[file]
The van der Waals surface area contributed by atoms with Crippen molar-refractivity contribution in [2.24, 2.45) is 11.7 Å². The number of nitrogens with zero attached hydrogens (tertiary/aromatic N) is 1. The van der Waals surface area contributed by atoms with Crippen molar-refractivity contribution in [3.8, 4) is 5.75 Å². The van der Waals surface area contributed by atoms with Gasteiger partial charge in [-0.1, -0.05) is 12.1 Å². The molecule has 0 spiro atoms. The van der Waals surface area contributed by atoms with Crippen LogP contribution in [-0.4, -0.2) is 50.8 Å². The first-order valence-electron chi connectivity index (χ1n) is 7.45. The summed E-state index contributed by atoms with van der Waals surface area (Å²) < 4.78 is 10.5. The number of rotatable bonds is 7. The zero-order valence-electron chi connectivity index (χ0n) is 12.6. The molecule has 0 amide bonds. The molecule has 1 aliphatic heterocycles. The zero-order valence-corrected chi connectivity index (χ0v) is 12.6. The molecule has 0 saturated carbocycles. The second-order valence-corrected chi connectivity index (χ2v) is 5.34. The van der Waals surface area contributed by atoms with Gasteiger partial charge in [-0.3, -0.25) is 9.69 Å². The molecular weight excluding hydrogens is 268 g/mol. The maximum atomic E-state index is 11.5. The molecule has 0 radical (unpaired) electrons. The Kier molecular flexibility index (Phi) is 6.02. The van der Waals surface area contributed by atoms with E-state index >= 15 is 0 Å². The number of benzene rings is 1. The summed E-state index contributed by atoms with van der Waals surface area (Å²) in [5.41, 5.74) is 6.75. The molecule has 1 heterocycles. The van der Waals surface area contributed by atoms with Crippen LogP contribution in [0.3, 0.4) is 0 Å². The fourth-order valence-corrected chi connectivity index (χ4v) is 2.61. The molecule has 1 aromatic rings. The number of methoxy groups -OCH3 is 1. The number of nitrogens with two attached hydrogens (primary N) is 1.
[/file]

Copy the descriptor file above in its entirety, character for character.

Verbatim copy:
The van der Waals surface area contributed by atoms with Crippen molar-refractivity contribution in [2.24, 2.45) is 11.7 Å². The number of nitrogens with zero attached hydrogens (tertiary/aromatic N) is 1. The van der Waals surface area contributed by atoms with Crippen molar-refractivity contribution in [3.8, 4) is 5.75 Å². The van der Waals surface area contributed by atoms with Gasteiger partial charge in [-0.1, -0.05) is 12.1 Å². The molecule has 0 spiro atoms. The van der Waals surface area contributed by atoms with Crippen LogP contribution in [-0.4, -0.2) is 50.8 Å². The first-order valence-electron chi connectivity index (χ1n) is 7.45. The summed E-state index contributed by atoms with van der Waals surface area (Å²) < 4.78 is 10.5. The number of rotatable bonds is 7. The zero-order valence-electron chi connectivity index (χ0n) is 12.6. The molecule has 0 amide bonds. The molecule has 1 aliphatic heterocycles. The zero-order valence-corrected chi connectivity index (χ0v) is 12.6. The molecule has 0 saturated carbocycles. The second-order valence-corrected chi connectivity index (χ2v) is 5.34. The van der Waals surface area contributed by atoms with Gasteiger partial charge in [-0.3, -0.25) is 9.69 Å². The molecular weight excluding hydrogens is 268 g/mol. The maximum atomic E-state index is 11.5. The molecule has 0 radical (unpaired) electrons. The Kier molecular flexibility index (Phi) is 6.02. The van der Waals surface area contributed by atoms with E-state index >= 15 is 0 Å². The number of benzene rings is 1. The summed E-state index contributed by atoms with van der Waals surface area (Å²) in [5.41, 5.74) is 6.75. The molecule has 1 heterocycles. The van der Waals surface area contributed by atoms with Crippen LogP contribution in [0.3, 0.4) is 0 Å². The fourth-order valence-corrected chi connectivity index (χ4v) is 2.61. The molecule has 1 aromatic rings. The number of methoxy groups -OCH3 is 1. The number of nitrogens with two attached hydrogens (primary N) is 1.